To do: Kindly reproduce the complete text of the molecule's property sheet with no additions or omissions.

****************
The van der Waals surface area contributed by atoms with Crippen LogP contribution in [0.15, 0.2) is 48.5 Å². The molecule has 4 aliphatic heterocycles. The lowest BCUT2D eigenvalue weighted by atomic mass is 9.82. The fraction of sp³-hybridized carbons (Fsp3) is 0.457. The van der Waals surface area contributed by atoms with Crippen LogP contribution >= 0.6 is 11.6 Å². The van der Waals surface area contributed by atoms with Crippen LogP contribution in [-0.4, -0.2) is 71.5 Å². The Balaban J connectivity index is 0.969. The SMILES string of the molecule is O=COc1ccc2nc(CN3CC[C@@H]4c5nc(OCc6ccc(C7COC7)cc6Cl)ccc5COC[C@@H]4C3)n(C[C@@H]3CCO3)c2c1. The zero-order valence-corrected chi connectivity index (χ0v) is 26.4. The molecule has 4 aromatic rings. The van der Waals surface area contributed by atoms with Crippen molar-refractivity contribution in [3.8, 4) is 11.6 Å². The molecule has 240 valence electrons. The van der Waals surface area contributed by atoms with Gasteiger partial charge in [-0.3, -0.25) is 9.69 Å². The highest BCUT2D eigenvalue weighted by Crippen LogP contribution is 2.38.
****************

The van der Waals surface area contributed by atoms with Crippen LogP contribution in [0.15, 0.2) is 48.5 Å². The molecule has 4 aliphatic heterocycles. The lowest BCUT2D eigenvalue weighted by atomic mass is 9.82. The fraction of sp³-hybridized carbons (Fsp3) is 0.457. The van der Waals surface area contributed by atoms with Crippen LogP contribution >= 0.6 is 11.6 Å². The van der Waals surface area contributed by atoms with Crippen LogP contribution in [-0.4, -0.2) is 71.5 Å². The Balaban J connectivity index is 0.969. The SMILES string of the molecule is O=COc1ccc2nc(CN3CC[C@@H]4c5nc(OCc6ccc(C7COC7)cc6Cl)ccc5COC[C@@H]4C3)n(C[C@@H]3CCO3)c2c1. The zero-order valence-corrected chi connectivity index (χ0v) is 26.4. The molecule has 4 aromatic rings. The van der Waals surface area contributed by atoms with Crippen molar-refractivity contribution in [3.8, 4) is 11.6 Å². The molecule has 240 valence electrons. The van der Waals surface area contributed by atoms with Gasteiger partial charge in [-0.3, -0.25) is 9.69 Å². The highest BCUT2D eigenvalue weighted by Crippen LogP contribution is 2.38.